Lauren May was ecstatic. She jumped up and down, she fought back tears, she screamed out in pure joy. After being on the edge of her seat for what seemed an eternity, she had done it. She had won.
May hadn’t won a new car. She hadn’t won the lottery. She had won HQ Trivia, beating hundreds of thousands of participants for a grand prize of a whopping $11.
“I was so excited, I couldn’t believe it,” she told ABC News’ “Nightline.” “Of course it wasn’t until much later I found out that I only won $11.”
HQ Trivia is a smartphone game app that launched last August, but it already attracts more than a million players, who compete for real money every day. To win, players need to answer 12 to 15 questions correctly or face elimination. The jackpot, which is split by the winners, is usually $2,500 but has lately soared to $25,000 and even $50,000.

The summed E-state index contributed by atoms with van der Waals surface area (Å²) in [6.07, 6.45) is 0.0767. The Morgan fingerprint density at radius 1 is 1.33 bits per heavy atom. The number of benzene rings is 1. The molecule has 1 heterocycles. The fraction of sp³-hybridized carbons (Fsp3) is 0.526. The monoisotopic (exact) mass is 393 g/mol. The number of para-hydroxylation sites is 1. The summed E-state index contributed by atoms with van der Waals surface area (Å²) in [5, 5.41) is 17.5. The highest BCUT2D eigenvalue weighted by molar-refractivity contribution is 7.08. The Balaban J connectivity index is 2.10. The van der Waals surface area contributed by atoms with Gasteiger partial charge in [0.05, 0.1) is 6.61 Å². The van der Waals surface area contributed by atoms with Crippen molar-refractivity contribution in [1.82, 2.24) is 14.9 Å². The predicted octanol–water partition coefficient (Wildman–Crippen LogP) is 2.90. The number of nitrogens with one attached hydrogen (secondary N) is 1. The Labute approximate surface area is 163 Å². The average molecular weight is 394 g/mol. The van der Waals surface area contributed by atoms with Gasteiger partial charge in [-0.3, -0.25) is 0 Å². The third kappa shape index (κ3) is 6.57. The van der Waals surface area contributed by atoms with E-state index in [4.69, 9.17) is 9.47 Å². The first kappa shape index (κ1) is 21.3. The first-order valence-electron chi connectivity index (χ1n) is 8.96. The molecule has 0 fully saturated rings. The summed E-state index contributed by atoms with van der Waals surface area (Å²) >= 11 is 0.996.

Scott Rogowsky, also known as “Quiz Daddy,” hosts the show live at 3 p.m. EST and 9 p.m. EST. He credits the show’s success to its ability to tap into age-old phenomena of competition for a prize.
“[It’s] the allure of winning money that’s always popular,” he told “Nightline.”
Before HQ launched him to celebrity status, Rogowsky was a stand-up comedian best known for his “Fake Book Cover” videos filmed across New York City subways. He was living at home with his parents in Westchester, New York, and was all set to relocate to Los Angeles before he was offered the show.
Now, Rogowsky said HQ fans hound him for selfies and he was spotted hobnobbing with Joe Biden at the Super Bowl.